Fung also took the gold medal for enunciation in introducing an encore. His “Thank you all so much for being here” was clearly audible even from the back of the house, and so was his announcement that he would play the Sarabande from Bach’s First Cello Suite. As in the Elgar Adagio, he was simple and unaffected. I was left wishing Bach had written a longer Sarabande.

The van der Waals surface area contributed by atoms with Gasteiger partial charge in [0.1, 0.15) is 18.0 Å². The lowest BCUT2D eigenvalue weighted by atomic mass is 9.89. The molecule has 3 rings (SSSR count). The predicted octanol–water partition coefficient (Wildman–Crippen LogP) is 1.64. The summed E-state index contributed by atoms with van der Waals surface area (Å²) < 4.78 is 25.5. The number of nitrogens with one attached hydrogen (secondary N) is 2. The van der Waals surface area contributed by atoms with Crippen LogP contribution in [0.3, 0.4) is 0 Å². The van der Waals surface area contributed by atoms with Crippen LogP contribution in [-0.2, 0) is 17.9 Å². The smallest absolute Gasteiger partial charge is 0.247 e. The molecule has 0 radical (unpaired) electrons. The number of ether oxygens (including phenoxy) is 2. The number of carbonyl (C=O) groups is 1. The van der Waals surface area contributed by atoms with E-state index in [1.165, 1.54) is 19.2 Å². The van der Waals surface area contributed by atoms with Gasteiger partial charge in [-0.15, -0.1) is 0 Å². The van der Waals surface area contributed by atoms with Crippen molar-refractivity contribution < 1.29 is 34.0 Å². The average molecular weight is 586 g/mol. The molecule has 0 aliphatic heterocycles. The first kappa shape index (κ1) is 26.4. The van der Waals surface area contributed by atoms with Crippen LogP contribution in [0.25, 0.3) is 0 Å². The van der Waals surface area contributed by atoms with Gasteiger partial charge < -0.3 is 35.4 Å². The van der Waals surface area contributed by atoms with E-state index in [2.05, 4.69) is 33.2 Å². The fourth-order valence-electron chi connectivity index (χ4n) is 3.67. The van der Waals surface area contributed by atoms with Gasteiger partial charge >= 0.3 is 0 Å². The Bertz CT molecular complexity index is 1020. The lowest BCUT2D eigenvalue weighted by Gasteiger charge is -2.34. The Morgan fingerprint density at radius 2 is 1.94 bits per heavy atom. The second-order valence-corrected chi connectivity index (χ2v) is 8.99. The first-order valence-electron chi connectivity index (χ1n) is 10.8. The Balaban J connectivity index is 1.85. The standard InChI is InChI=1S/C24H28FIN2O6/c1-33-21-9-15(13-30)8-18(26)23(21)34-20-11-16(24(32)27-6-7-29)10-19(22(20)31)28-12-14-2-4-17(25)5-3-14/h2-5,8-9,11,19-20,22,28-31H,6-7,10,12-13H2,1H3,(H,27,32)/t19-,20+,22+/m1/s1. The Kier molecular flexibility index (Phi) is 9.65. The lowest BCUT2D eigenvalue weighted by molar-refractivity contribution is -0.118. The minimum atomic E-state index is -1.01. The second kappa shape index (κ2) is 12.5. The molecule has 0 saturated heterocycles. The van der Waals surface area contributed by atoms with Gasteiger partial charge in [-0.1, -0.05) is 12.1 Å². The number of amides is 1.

Shostakovich’s Lady Macbeth of the Mtsensk District was a success at its Leningrad premiere in 1934; it became a fixture in Leningrad and Moscow and spread to international stages. But Stalin’s attendance at a 1936 Moscow performance led to the infamous Pravda review “Muddle instead of Music” and put the composer at risk. He shelved his already written Fourth Symphony and attempted to placate the Party with his Fifth, which premiered in Leningrad in 1937. After the symphony’s first Moscow performance, a journalist suggested to Shostakovich the subtitle “a Soviet artist’s practical and creative response to just criticism.” Shostakovich accepted it. The criticism he received for Lady Macbeth of the Mtsensk District was “just” in the sense that his disaffection for Stalin’s Soviet Russia was all too obvious. In the Fifth he figured out how to write like a “responsible” Soviet composer and still say what he had to say. We can’t know what the Soviet authorities thought of the piece; they may have suspected they were its villains rather than its victors. But given the ovation the Fifth received at the premiere — reportedly 45 minutes, as long as the work itself — there wasn’t much they could do but accept it as Shostakovich’s return to the fold of Soviet aesthetics.